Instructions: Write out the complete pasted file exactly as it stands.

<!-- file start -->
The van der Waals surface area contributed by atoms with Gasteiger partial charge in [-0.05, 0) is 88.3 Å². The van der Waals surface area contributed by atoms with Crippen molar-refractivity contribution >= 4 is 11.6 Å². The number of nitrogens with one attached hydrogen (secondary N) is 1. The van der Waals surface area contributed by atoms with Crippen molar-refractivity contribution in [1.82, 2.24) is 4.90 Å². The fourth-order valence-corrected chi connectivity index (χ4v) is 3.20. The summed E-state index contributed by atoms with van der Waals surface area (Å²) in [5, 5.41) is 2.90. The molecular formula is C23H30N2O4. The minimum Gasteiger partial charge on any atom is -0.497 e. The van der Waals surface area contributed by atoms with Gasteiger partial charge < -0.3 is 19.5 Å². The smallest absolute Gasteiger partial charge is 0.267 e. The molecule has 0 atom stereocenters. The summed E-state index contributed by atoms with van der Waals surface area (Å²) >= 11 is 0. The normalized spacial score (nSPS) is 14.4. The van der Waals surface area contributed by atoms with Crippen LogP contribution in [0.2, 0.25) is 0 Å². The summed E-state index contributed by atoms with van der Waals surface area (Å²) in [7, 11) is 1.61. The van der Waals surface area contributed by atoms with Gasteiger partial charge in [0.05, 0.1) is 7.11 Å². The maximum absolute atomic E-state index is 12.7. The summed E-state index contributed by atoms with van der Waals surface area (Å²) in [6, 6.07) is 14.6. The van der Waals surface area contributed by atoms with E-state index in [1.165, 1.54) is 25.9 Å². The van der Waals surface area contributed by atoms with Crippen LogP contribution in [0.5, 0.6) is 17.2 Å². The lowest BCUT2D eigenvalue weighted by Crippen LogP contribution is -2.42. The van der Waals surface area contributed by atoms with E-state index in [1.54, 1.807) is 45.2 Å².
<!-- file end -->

The van der Waals surface area contributed by atoms with Gasteiger partial charge in [-0.05, 0) is 88.3 Å². The van der Waals surface area contributed by atoms with Crippen molar-refractivity contribution >= 4 is 11.6 Å². The number of nitrogens with one attached hydrogen (secondary N) is 1. The van der Waals surface area contributed by atoms with Crippen molar-refractivity contribution in [1.82, 2.24) is 4.90 Å². The fourth-order valence-corrected chi connectivity index (χ4v) is 3.20. The summed E-state index contributed by atoms with van der Waals surface area (Å²) in [5, 5.41) is 2.90. The molecular formula is C23H30N2O4. The minimum Gasteiger partial charge on any atom is -0.497 e. The van der Waals surface area contributed by atoms with Gasteiger partial charge < -0.3 is 19.5 Å². The smallest absolute Gasteiger partial charge is 0.267 e. The molecule has 0 atom stereocenters. The summed E-state index contributed by atoms with van der Waals surface area (Å²) >= 11 is 0. The normalized spacial score (nSPS) is 14.4. The van der Waals surface area contributed by atoms with Crippen LogP contribution in [0.2, 0.25) is 0 Å². The summed E-state index contributed by atoms with van der Waals surface area (Å²) in [7, 11) is 1.61. The van der Waals surface area contributed by atoms with Gasteiger partial charge in [0.05, 0.1) is 7.11 Å². The maximum absolute atomic E-state index is 12.7. The summed E-state index contributed by atoms with van der Waals surface area (Å²) in [6, 6.07) is 14.6. The van der Waals surface area contributed by atoms with E-state index in [1.165, 1.54) is 25.9 Å². The van der Waals surface area contributed by atoms with Crippen LogP contribution in [0.5, 0.6) is 17.2 Å². The lowest BCUT2D eigenvalue weighted by Crippen LogP contribution is -2.42. The van der Waals surface area contributed by atoms with E-state index in [1.54, 1.807) is 45.2 Å².